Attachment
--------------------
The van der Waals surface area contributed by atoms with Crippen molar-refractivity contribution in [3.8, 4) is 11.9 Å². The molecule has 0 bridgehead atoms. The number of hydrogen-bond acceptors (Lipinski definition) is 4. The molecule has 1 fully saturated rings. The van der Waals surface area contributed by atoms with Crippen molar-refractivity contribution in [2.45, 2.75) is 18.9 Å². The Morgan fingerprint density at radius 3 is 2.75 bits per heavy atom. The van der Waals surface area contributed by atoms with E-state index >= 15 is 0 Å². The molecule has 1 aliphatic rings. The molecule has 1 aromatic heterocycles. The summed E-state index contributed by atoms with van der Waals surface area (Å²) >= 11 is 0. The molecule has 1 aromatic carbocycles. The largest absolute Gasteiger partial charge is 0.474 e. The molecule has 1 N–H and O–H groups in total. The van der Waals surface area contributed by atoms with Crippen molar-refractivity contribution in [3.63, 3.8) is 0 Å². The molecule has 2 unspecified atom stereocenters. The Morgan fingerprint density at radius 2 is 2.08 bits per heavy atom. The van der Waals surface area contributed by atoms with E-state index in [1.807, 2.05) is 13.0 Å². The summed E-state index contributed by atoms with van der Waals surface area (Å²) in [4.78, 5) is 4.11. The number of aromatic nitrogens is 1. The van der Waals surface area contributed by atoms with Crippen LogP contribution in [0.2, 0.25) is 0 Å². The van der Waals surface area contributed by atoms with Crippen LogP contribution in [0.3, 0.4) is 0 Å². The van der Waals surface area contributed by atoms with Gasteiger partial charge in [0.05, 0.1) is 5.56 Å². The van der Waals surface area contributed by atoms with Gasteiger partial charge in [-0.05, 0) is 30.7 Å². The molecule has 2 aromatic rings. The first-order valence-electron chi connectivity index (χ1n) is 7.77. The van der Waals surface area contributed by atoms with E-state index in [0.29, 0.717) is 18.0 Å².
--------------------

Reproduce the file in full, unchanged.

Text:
The van der Waals surface area contributed by atoms with Crippen molar-refractivity contribution in [3.8, 4) is 11.9 Å². The molecule has 0 bridgehead atoms. The number of hydrogen-bond acceptors (Lipinski definition) is 4. The molecule has 1 fully saturated rings. The van der Waals surface area contributed by atoms with Crippen molar-refractivity contribution in [2.45, 2.75) is 18.9 Å². The Morgan fingerprint density at radius 3 is 2.75 bits per heavy atom. The van der Waals surface area contributed by atoms with E-state index >= 15 is 0 Å². The molecule has 1 aliphatic rings. The molecule has 1 aromatic heterocycles. The summed E-state index contributed by atoms with van der Waals surface area (Å²) >= 11 is 0. The molecule has 1 aromatic carbocycles. The largest absolute Gasteiger partial charge is 0.474 e. The molecule has 1 N–H and O–H groups in total. The van der Waals surface area contributed by atoms with Crippen molar-refractivity contribution in [3.63, 3.8) is 0 Å². The molecule has 2 unspecified atom stereocenters. The Morgan fingerprint density at radius 2 is 2.08 bits per heavy atom. The van der Waals surface area contributed by atoms with E-state index in [1.807, 2.05) is 13.0 Å². The summed E-state index contributed by atoms with van der Waals surface area (Å²) in [4.78, 5) is 4.11. The number of aromatic nitrogens is 1. The van der Waals surface area contributed by atoms with Crippen LogP contribution in [0.2, 0.25) is 0 Å². The van der Waals surface area contributed by atoms with Crippen LogP contribution in [0.3, 0.4) is 0 Å². The van der Waals surface area contributed by atoms with Gasteiger partial charge in [0.05, 0.1) is 5.56 Å². The van der Waals surface area contributed by atoms with Gasteiger partial charge in [-0.05, 0) is 30.7 Å². The molecule has 2 aromatic rings. The first-order valence-electron chi connectivity index (χ1n) is 7.77. The van der Waals surface area contributed by atoms with E-state index in [0.29, 0.717) is 18.0 Å².